WASHINGTON (Reuters) -Global equity investment firm AXA Rosenberg has agreed to pay more than $240 million to settle accusations by the U.S. Securities and Exchange Commission that it concealed a major computer glitch that cost investors millions of dollars.
The SEC said on Thursday that the error in a quantitative investment model by AXA Rosenberg Group LLC, AXA Rosenberg Investment Management LLC and Barr Rosenberg Research Center LLC caused investors to lose $217 million. All three are part of parent company AXA Group, Europe’s second-biggest insurer.
The AXA Rosenberg entities agreed to pay back the $217 million in losses plus a $25 million penalty.
Additionally, the SEC said they must hire an independent consultant to review disclosures and improve reporting processes for the quantitative investment model.
The AXA entities agreed to the settlement without admitting or denying the allegations.
The SEC said its investigation is continuing. People familiar with the matter said the ongoing probe relates to individuals at the various firms.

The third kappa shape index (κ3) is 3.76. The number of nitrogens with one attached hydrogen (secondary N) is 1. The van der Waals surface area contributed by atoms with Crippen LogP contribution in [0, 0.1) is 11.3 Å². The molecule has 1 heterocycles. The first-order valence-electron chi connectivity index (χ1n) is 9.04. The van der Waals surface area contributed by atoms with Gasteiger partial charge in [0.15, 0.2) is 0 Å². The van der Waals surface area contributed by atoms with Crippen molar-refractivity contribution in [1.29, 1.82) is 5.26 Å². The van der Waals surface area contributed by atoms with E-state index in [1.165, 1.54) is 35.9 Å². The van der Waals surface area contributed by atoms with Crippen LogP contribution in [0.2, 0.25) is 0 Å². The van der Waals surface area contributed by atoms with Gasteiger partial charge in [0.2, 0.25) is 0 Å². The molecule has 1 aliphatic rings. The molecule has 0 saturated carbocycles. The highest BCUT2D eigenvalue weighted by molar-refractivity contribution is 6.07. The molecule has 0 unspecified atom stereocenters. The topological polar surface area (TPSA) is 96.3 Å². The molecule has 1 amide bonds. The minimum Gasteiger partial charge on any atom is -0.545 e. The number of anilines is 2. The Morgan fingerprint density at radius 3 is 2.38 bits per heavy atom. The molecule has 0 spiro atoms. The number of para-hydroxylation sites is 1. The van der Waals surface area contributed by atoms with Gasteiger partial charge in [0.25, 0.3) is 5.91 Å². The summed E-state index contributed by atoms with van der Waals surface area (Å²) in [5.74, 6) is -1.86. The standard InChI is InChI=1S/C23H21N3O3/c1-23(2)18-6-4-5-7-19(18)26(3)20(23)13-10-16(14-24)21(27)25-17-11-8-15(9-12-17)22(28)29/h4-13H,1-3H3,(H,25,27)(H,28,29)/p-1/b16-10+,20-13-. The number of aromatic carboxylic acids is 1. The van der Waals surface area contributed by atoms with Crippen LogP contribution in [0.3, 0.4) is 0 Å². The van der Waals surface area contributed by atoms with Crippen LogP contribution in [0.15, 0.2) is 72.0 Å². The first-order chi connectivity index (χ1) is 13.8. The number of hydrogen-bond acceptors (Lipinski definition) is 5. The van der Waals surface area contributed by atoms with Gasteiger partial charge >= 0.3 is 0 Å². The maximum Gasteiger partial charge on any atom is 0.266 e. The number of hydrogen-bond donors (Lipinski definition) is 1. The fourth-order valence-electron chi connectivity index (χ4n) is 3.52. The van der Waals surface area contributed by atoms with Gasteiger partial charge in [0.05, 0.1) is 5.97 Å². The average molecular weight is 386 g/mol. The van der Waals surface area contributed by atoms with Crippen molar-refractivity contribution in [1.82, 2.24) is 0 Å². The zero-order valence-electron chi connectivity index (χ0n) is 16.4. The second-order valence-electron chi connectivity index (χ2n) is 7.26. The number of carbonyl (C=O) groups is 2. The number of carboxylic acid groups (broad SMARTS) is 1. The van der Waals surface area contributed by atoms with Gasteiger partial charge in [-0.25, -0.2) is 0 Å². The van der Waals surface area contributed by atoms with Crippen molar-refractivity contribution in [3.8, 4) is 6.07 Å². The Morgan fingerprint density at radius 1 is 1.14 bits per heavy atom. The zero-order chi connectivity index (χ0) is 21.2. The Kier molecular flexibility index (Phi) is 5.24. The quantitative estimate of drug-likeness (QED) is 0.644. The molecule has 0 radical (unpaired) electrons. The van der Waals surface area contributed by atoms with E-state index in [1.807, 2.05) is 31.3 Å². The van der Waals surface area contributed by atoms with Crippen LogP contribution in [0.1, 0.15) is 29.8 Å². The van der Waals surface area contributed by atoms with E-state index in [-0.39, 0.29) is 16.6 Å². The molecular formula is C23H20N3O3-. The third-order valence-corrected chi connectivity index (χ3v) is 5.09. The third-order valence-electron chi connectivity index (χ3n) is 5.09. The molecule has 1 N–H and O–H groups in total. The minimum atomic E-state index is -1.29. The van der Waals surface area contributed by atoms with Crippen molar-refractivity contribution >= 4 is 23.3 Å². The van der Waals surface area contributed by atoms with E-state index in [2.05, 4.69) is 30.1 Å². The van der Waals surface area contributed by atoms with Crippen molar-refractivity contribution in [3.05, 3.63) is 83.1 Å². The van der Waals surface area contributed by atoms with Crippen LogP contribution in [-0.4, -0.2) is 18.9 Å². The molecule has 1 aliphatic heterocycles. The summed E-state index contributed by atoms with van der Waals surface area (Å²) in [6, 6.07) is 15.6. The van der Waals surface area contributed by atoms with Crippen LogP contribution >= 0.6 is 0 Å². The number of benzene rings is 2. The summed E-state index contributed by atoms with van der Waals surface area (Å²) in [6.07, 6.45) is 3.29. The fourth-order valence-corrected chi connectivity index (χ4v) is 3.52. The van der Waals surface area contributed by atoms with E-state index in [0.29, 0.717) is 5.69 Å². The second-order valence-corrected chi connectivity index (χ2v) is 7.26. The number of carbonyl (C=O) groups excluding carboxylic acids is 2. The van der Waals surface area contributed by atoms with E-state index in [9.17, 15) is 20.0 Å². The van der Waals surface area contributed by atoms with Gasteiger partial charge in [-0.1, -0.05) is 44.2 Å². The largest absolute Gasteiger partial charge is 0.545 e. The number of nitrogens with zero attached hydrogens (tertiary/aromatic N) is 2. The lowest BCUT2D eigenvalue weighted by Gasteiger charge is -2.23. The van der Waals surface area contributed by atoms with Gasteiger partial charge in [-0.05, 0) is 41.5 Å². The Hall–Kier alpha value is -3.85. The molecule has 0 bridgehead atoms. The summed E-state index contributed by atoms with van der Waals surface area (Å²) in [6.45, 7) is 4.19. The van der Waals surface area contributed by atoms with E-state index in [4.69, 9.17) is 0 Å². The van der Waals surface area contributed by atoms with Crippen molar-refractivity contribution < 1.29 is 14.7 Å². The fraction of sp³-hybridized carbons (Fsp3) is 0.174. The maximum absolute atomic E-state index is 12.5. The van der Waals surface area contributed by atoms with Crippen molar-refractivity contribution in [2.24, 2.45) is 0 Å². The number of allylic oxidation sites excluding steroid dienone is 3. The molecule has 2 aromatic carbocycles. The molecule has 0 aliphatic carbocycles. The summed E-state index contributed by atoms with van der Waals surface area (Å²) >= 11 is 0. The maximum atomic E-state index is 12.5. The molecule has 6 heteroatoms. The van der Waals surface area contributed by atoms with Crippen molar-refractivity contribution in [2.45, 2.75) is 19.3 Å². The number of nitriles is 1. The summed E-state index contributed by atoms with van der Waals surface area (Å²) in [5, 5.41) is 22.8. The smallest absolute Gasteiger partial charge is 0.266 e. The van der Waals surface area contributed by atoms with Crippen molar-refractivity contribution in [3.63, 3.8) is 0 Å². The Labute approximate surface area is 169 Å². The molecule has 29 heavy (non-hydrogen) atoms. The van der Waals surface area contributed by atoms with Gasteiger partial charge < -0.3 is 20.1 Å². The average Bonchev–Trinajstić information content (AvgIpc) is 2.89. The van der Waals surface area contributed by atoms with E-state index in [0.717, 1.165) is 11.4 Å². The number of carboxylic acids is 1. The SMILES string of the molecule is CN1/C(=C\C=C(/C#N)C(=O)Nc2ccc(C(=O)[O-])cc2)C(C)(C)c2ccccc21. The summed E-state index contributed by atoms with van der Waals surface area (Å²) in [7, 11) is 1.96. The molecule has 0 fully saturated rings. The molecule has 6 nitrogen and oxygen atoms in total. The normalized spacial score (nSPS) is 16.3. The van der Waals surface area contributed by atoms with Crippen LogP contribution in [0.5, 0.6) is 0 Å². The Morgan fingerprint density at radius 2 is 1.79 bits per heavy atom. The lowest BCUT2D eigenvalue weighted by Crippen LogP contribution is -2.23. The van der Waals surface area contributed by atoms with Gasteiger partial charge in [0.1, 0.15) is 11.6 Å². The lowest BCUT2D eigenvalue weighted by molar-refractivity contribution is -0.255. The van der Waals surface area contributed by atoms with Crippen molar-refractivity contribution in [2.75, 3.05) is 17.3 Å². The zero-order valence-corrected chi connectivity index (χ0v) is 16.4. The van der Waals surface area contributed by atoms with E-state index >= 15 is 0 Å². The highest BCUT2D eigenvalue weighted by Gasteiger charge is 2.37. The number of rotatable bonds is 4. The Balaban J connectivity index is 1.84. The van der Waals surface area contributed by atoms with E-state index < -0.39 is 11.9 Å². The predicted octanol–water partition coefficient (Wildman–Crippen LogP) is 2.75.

AXA Rosenberg apologized for the error in a statement, saying it had cost the firm a large amount of business since it announced the SEC probe in April last year.
As of December 2010, AXA Rosenberg said it managed more than $30 billion in assets, compared with $70 billion as of December 2009. The company also said it has taken steps to improve its investment platform and boost its internal risk controls.
“We deeply regret that the coding error adversely impacted many of our clients,” Dominique Carrel-Billiard, chairman of the board of AXA Rosenberg, said in a statement. “The exhaustive review that we undertook of this matter reflects our commitment to regaining our client’s confidence and restoring trust.”
The SEC said that senior management at Barr Rosenberg Research Center and AXA Rosenberg knew about an error in the model’s code in June 2009. The error apparently disabled a key component the helped mitigate risk. But instead of disclosing it, the SEC said officials directed other employees to keep it under wraps.
The SEC said the error was introduced into the model in April 2007, but was eventually fixed for all portfolios. However, the error was not reported to AXA Rosenberg’s global CEO until November 2009. AXA Rosenberg conducted its own investigation and disclosed it to SEC examination staff in March 2010.
Reporting by Sarah N. Lynch; Editing by Tim Dobbyn